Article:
Tuesday, March 28, 2006

AggiueCon 37 (Part One)

It was a 750 mile round-trip drive, but I did enjoy going to AggieCon this past weekend.
I had been unable to attend it in the past; there was a direct conflict with an event in the city where I used to work that I had to cover as part of my newspaper job.
But I changed jobs last year, and so I was able to attend this year.
Right off the bat, there was the issue that we had a Turkey City workshop March 18. That was set by Bruce Sterling's timetable, so there was nothing to do about it. Although there were a number of Austinians at AggieCon, none of them had been at the workshop.
Right at the end of the week, I learned that, because of some idiosyncrasy of printing, a section of the mid-week paper that normally deadline on Tuesday had to be moved up to 10 a.m. Monday - which meant if I went to AggieCon, I d have to turn around right away and get that section done when I came back.
That all gave me cause to pause, but I decided to plow through and head out.
The programming chairperson was nice enough to schedule my first panel at 3 p.m. Saturday, so that left me plenty of time to get there. Still, I left Hooks at 7:15 a.m. and arrived with ten minutes to spare.
If you know anything about the local map, I-30 connects Dallas and Little Rock, I-35 connects Dallas and Austin, and I-45 connects Dallas and Houston.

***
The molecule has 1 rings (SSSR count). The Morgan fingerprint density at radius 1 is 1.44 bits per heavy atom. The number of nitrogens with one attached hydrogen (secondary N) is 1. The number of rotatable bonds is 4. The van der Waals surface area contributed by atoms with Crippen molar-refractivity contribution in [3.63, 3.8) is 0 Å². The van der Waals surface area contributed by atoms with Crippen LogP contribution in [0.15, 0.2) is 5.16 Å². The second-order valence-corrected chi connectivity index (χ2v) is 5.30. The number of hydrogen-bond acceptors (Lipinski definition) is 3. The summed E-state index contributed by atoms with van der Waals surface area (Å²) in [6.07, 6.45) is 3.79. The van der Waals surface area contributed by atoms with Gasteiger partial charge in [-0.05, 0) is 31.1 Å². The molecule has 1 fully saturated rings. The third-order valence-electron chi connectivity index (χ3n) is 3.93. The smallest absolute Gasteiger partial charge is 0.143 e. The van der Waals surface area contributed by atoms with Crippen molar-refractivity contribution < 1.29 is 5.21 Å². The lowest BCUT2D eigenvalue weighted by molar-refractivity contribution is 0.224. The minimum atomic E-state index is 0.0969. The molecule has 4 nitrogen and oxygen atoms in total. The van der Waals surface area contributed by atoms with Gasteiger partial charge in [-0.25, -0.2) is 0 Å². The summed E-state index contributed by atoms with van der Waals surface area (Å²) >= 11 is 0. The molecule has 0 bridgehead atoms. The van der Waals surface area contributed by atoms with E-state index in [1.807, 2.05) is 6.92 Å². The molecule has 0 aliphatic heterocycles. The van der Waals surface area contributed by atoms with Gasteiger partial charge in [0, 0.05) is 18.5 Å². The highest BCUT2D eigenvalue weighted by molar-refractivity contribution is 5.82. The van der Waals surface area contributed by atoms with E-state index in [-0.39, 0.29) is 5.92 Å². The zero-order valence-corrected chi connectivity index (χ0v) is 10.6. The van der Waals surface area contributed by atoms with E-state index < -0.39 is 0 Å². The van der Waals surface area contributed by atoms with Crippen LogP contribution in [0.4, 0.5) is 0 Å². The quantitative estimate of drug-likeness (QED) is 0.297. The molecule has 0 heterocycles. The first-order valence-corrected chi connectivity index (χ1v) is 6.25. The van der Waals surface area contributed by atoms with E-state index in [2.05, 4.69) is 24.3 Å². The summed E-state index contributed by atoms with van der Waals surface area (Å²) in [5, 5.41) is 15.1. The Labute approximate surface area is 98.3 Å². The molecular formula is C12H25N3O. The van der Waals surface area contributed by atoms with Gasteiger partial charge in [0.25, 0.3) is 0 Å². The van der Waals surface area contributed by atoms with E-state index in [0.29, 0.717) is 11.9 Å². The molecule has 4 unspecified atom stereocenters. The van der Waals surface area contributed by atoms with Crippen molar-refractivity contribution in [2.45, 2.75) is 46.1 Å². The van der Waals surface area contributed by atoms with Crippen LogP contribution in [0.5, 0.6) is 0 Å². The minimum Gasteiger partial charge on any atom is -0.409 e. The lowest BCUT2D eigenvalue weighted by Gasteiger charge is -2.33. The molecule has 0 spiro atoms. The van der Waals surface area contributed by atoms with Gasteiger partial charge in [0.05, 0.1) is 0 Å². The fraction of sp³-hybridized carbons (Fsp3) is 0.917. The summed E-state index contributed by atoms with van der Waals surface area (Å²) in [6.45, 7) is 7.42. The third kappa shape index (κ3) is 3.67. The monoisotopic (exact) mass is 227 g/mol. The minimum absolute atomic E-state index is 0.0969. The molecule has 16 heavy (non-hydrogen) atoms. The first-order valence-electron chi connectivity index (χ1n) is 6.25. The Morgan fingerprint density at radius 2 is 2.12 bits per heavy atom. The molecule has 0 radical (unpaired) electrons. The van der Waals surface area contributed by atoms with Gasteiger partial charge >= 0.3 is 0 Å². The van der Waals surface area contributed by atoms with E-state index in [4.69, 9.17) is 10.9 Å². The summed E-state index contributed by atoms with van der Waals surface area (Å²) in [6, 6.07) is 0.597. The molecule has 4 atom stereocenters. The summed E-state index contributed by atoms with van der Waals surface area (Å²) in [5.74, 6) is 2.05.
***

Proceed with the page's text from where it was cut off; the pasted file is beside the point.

Texarkana is on I-30; College Station is between Austin and 45- which means you can't get there from here. I made my own way through secondary highways and went through Mount Pleasant, Gilmer, Gladewater, Crockett and Madisonville.
I'm glad I tried it, but going through all those small cities was a pain in the butt. On the return trip, I took I-45 to Dallas and I-30 to Texarkana. It's longer, but actually much faster.
I had never been to the A&M campus; I was amazed by the size, to say the least.
I found the Memorial Student Center, like I said, with ten minutes to spare. I asked the first person I saw with a badge where Con Ops was.
It was Heather Martinez, the programming chairman! What a coincidence! She commented on that, too. She steered me into Con Ops and got me my packet and stuff so I was in place and ready at 3:00 p.m.
That panel was on "Breaking the Wall" with Bill Crider and Tom Knowles.
My next panel was at 6:45 p.m., so I took the opportunity to check into a nearby Motel 6.
The next panel was with Jayme Blaschke and Richard Dee and was on "Immortality and Cloning". Jayme and I were also on the next panel at 8 p.m... "How SF Shaped the Real World". Tom Knowles came back for that one. This was the one panel at the con where I was the moderator.